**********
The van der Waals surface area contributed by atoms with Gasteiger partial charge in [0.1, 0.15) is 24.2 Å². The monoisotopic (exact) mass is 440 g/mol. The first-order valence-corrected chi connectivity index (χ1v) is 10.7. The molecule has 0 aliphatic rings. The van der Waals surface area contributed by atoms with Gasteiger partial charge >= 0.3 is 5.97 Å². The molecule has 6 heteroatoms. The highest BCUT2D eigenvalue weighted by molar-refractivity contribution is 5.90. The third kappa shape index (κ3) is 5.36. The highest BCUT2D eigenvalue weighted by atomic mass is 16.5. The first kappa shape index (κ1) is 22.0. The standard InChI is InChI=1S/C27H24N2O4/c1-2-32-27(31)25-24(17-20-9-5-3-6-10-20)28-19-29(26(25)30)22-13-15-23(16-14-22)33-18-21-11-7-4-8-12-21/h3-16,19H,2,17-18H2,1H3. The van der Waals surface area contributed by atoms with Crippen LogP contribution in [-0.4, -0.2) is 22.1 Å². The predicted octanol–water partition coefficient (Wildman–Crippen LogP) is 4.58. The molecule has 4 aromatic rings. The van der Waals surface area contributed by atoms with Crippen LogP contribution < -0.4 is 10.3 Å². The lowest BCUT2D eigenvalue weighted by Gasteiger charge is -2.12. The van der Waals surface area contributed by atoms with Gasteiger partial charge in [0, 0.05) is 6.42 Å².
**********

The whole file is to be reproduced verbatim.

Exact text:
The van der Waals surface area contributed by atoms with Gasteiger partial charge in [0.1, 0.15) is 24.2 Å². The monoisotopic (exact) mass is 440 g/mol. The first-order valence-corrected chi connectivity index (χ1v) is 10.7. The molecule has 0 aliphatic rings. The van der Waals surface area contributed by atoms with Gasteiger partial charge >= 0.3 is 5.97 Å². The molecule has 6 heteroatoms. The highest BCUT2D eigenvalue weighted by molar-refractivity contribution is 5.90. The third kappa shape index (κ3) is 5.36. The highest BCUT2D eigenvalue weighted by atomic mass is 16.5. The first kappa shape index (κ1) is 22.0. The standard InChI is InChI=1S/C27H24N2O4/c1-2-32-27(31)25-24(17-20-9-5-3-6-10-20)28-19-29(26(25)30)22-13-15-23(16-14-22)33-18-21-11-7-4-8-12-21/h3-16,19H,2,17-18H2,1H3. The van der Waals surface area contributed by atoms with Crippen LogP contribution in [-0.4, -0.2) is 22.1 Å². The predicted octanol–water partition coefficient (Wildman–Crippen LogP) is 4.58. The molecule has 4 aromatic rings. The van der Waals surface area contributed by atoms with Crippen LogP contribution < -0.4 is 10.3 Å². The lowest BCUT2D eigenvalue weighted by Gasteiger charge is -2.12. The van der Waals surface area contributed by atoms with Gasteiger partial charge in [0, 0.05) is 6.42 Å².